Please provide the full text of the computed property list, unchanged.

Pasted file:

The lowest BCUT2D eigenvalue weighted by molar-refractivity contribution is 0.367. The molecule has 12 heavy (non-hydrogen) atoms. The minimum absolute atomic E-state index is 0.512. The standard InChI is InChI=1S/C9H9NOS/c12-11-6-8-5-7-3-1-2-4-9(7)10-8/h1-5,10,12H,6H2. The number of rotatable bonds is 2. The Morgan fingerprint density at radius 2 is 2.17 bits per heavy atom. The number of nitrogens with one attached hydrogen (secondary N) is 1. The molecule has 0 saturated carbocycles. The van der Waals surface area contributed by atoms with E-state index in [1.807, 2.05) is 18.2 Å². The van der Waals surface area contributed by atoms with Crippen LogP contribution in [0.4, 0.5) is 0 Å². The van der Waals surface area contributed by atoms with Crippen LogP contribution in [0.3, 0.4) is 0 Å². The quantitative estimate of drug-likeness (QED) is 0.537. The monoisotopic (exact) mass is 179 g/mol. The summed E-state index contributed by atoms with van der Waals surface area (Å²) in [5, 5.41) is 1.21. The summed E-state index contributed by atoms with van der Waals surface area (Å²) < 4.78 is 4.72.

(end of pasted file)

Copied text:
The lowest BCUT2D eigenvalue weighted by molar-refractivity contribution is 0.367. The molecule has 12 heavy (non-hydrogen) atoms. The minimum absolute atomic E-state index is 0.512. The standard InChI is InChI=1S/C9H9NOS/c12-11-6-8-5-7-3-1-2-4-9(7)10-8/h1-5,10,12H,6H2. The number of rotatable bonds is 2. The Morgan fingerprint density at radius 2 is 2.17 bits per heavy atom. The number of nitrogens with one attached hydrogen (secondary N) is 1. The molecule has 0 saturated carbocycles. The van der Waals surface area contributed by atoms with E-state index in [1.807, 2.05) is 18.2 Å². The van der Waals surface area contributed by atoms with Crippen LogP contribution in [0.4, 0.5) is 0 Å². The van der Waals surface area contributed by atoms with Crippen LogP contribution in [0.3, 0.4) is 0 Å². The quantitative estimate of drug-likeness (QED) is 0.537. The monoisotopic (exact) mass is 179 g/mol. The summed E-state index contributed by atoms with van der Waals surface area (Å²) in [5, 5.41) is 1.21. The summed E-state index contributed by atoms with van der Waals surface area (Å²) < 4.78 is 4.72.